Fifth, as regards fiscal policy, all countries should take advantage of the current economic recovery to consolidate fiscal balances and thereby help to improve long-term financing conditions in the euro area. It is also crucial that comprehensive reform programmes strengthen economic incentives and enhance the sustainability of social security systems. In several euro area Member States public finances appear to be on track to meet or even exceed this year’s targets as the favourable economic situation, revenue windfalls and effective consolidation measures exert a positive influence on fiscal balances. However, in other countries, the current fiscal outlook suggests a shortfall in terms of the required structural improvement in public finances. This is worrying in view of the objectives and commitments agreed under the revised Stability and Growth Pact. Sound fiscal policies can make an important contribution to sustainable non-inflationary growth. They lower risk premia on long-term interest rates and thus generate positive wealth effects, which in turn stimulate investment and private consumption. Fiscal consolidation is also indicated in order to cope with the acute demographic challenges imposed by an ageing of the European population.

These five steps describe the “homework” to be done to foster growth and job creation.

The proposed measures are also appropriate in addressing global imbalances. They are consistent with the bottom line of the internationally agreed strategy to the adjustment of global imbalances. Accordingly, the orderly unwinding of global imbalances requires policy efforts agreed at the international level and to be implemented at the domestic level. The G7 agenda calls for policies that are suitable to address these imbalances, but more generally foster economic growth. In the United States, further action including continued fiscal consolidation is needed to boost national saving. For emerging Asian with large current account surpluses, greater exchange rate flexibility is required. In the case of Japan and Europe, structural reforms have been identified as the appropriate contribution.[9]

6. EMU a model for other regions in the world?

While EMU is a success story with respect to the single monetary policy a lot needs to be done in the areas of fiscal policies and structural reforms to fully exploit the benefits of the single market and the euro.

Against the background of what I said above, is EMU a model for other regions in the world?

In fact, the advent of the euro has rekindled the interest of outside policy makers and academics in the European experience with regional economic integration, this time with particular regard to the monetary sphere. While this should not lead us to any attitude of complacency, Europe’s monetary success is often seen by others as an exemplary achievement.

By showing that creating a well functioning monetary union between sovereign Member States is – under given conditions – possible, the launch of EMU in 1999 has given new impetus to the idea of setting up regional arrangements. To the eyes of their supporters, striving for regional monetary integration is equal to pursuing a higher degree of nominal convergence, issuing a hard currency, strengthening regional institutions, particularly the status of central banks and establishing regional surveillance mechanisms to reign in lax and irresponsible budgetary policies. The final goal is increasing wealth by enhancing growth and job creation by way of increasing cross-regional trade in a stable macroeconomic environment.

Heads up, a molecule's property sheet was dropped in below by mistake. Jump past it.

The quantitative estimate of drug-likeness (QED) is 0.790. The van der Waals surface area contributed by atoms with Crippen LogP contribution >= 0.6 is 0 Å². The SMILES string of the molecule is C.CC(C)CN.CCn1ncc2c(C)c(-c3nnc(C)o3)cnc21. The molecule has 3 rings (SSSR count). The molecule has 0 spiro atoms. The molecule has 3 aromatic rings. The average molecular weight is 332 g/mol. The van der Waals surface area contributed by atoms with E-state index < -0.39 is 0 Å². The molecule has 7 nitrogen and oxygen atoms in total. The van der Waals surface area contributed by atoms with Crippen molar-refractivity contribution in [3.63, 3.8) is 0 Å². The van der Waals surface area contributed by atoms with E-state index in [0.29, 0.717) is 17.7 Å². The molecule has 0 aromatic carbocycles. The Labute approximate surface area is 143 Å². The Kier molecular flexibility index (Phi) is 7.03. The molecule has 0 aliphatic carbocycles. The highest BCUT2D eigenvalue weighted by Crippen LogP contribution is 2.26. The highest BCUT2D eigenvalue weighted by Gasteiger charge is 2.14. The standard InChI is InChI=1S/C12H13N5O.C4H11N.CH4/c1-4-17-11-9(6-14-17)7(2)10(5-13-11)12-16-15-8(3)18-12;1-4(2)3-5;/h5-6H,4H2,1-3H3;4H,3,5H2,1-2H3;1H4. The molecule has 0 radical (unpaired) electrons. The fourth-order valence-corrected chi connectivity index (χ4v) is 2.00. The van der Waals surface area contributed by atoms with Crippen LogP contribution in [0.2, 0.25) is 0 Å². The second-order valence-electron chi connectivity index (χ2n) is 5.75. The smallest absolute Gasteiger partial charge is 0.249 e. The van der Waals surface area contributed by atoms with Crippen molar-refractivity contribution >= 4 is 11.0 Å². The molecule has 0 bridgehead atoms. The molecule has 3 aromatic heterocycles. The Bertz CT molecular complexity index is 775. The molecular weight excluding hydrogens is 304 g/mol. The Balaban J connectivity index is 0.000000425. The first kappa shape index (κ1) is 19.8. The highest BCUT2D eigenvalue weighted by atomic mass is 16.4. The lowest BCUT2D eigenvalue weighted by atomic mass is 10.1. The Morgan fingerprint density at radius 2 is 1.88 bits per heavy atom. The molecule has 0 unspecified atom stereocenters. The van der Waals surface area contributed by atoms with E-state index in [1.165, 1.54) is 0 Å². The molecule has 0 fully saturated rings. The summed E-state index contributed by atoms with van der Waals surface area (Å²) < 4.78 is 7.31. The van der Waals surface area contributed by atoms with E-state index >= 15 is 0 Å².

It goes without saying that reaching such a remarkably positive outcome requires a strong political commitment.

The process of integration is a long-lasting one. It cannot be achieved over night. The political and economic conditions after World War II in Europe as well as “visionary” politicians enabled Europe to deepen co-operation and integration. It took nearly 40 years to create a single European market and it took even longer to establish a single currency. We still have to work hard to exploit the potential of both, the single market and the euro, to the benefit of euro area citizens. But each region has to find and to define its own way to integration.

Let me conclude my remarks by confirming that, while Europe is seen – rightly so – in other regions as a successful example for regional monetary integration, progress towards the same goal has varied around the world. This confirms, to my eyes, that achieving a successful monetary union requires a combination of prerequisites. First and foremost, it is necessary to combine a steady political willingness with the pursuit of sustainable and coherent economic policies.



[1] India and China.

[2] Duval and Elmeskov (2005), OECD Working Paper No. 438.

[3] The annual growth rate of productivity in the second quarter has been 1.4%.

[4] European Commission (2004), “The link between product market reforms and productivity: direct and indirect impacts”, the EU Economy: 2004 Review.

[5] See, for example, Genre, V., R. Gomez-Salvador and A. Lamo (2005): “European Women: Why do(n’t) they work”, ECB Working Paper Series, No 454, March 2005.

[6] See the World Bank web site www.doingbusiness.org.

[7] Eurostat data.

[8] See Levine, R. (2004): “Finance and Growth”. National Bureau of Economic Research Working Paper No 10766; and HIS (2004): “The significance of capital markets for dynamic economies in Europe. A comparative empirical study by the Institute for Advance Studies (IHS, 2004)

[9] G-7 statement 21 April 2006.